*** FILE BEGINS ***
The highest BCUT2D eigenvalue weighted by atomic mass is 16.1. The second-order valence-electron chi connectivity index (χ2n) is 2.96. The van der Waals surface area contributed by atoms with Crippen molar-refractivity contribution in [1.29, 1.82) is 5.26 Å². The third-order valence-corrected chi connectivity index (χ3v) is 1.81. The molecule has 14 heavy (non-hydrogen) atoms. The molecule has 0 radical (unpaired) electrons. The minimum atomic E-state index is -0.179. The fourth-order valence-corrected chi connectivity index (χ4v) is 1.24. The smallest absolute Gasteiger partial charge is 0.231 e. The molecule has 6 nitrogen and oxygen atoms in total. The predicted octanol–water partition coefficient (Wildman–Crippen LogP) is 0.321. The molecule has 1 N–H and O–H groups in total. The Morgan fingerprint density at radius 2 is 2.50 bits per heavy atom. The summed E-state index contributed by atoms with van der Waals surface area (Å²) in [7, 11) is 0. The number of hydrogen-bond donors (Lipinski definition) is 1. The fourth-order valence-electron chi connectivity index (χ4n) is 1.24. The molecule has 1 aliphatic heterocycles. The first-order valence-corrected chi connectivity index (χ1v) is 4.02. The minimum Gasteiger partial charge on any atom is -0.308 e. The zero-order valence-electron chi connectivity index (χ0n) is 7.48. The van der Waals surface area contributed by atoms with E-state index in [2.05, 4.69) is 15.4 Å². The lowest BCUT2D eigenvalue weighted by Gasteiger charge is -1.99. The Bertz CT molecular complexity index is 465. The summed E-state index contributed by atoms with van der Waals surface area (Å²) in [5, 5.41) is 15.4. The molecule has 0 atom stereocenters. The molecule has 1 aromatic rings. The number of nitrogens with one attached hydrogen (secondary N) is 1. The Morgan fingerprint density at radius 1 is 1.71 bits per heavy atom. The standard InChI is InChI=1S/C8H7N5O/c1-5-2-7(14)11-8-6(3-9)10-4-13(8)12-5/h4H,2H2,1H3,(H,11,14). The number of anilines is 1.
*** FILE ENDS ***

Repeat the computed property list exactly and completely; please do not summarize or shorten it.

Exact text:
The highest BCUT2D eigenvalue weighted by atomic mass is 16.1. The second-order valence-electron chi connectivity index (χ2n) is 2.96. The van der Waals surface area contributed by atoms with Crippen molar-refractivity contribution in [1.29, 1.82) is 5.26 Å². The third-order valence-corrected chi connectivity index (χ3v) is 1.81. The molecule has 14 heavy (non-hydrogen) atoms. The molecule has 0 radical (unpaired) electrons. The minimum atomic E-state index is -0.179. The fourth-order valence-corrected chi connectivity index (χ4v) is 1.24. The smallest absolute Gasteiger partial charge is 0.231 e. The molecule has 6 nitrogen and oxygen atoms in total. The predicted octanol–water partition coefficient (Wildman–Crippen LogP) is 0.321. The molecule has 1 N–H and O–H groups in total. The Morgan fingerprint density at radius 2 is 2.50 bits per heavy atom. The summed E-state index contributed by atoms with van der Waals surface area (Å²) in [7, 11) is 0. The number of hydrogen-bond donors (Lipinski definition) is 1. The fourth-order valence-electron chi connectivity index (χ4n) is 1.24. The molecule has 1 aliphatic heterocycles. The first-order valence-corrected chi connectivity index (χ1v) is 4.02. The minimum Gasteiger partial charge on any atom is -0.308 e. The zero-order valence-electron chi connectivity index (χ0n) is 7.48. The van der Waals surface area contributed by atoms with E-state index in [2.05, 4.69) is 15.4 Å². The lowest BCUT2D eigenvalue weighted by Gasteiger charge is -1.99. The Bertz CT molecular complexity index is 465. The summed E-state index contributed by atoms with van der Waals surface area (Å²) in [5, 5.41) is 15.4. The molecule has 0 atom stereocenters. The molecule has 1 aromatic rings. The number of nitrogens with one attached hydrogen (secondary N) is 1. The Morgan fingerprint density at radius 1 is 1.71 bits per heavy atom. The standard InChI is InChI=1S/C8H7N5O/c1-5-2-7(14)11-8-6(3-9)10-4-13(8)12-5/h4H,2H2,1H3,(H,11,14). The number of anilines is 1.